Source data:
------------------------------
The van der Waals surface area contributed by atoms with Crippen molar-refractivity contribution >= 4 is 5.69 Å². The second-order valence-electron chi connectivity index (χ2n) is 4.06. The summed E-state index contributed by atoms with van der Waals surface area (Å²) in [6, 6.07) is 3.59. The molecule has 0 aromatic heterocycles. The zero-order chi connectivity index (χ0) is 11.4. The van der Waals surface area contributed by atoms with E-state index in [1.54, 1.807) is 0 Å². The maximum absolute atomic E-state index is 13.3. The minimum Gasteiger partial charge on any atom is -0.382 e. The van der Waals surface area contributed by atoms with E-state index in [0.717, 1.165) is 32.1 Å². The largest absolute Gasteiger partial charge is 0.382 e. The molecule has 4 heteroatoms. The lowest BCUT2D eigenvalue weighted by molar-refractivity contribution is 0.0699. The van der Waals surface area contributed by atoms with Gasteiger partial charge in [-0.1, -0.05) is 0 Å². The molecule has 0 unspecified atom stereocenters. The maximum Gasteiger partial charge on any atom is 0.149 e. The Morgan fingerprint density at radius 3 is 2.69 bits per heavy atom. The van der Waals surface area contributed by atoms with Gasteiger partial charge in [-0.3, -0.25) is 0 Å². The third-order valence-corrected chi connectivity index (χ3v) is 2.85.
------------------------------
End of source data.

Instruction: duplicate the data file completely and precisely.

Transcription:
The van der Waals surface area contributed by atoms with Crippen molar-refractivity contribution >= 4 is 5.69 Å². The second-order valence-electron chi connectivity index (χ2n) is 4.06. The summed E-state index contributed by atoms with van der Waals surface area (Å²) in [6, 6.07) is 3.59. The molecule has 0 aromatic heterocycles. The zero-order chi connectivity index (χ0) is 11.4. The van der Waals surface area contributed by atoms with E-state index in [1.54, 1.807) is 0 Å². The maximum absolute atomic E-state index is 13.3. The minimum Gasteiger partial charge on any atom is -0.382 e. The van der Waals surface area contributed by atoms with E-state index in [0.717, 1.165) is 32.1 Å². The largest absolute Gasteiger partial charge is 0.382 e. The molecule has 4 heteroatoms. The lowest BCUT2D eigenvalue weighted by molar-refractivity contribution is 0.0699. The van der Waals surface area contributed by atoms with Gasteiger partial charge in [-0.1, -0.05) is 0 Å². The molecule has 0 unspecified atom stereocenters. The maximum Gasteiger partial charge on any atom is 0.149 e. The Morgan fingerprint density at radius 3 is 2.69 bits per heavy atom. The van der Waals surface area contributed by atoms with Gasteiger partial charge in [-0.3, -0.25) is 0 Å². The third-order valence-corrected chi connectivity index (χ3v) is 2.85.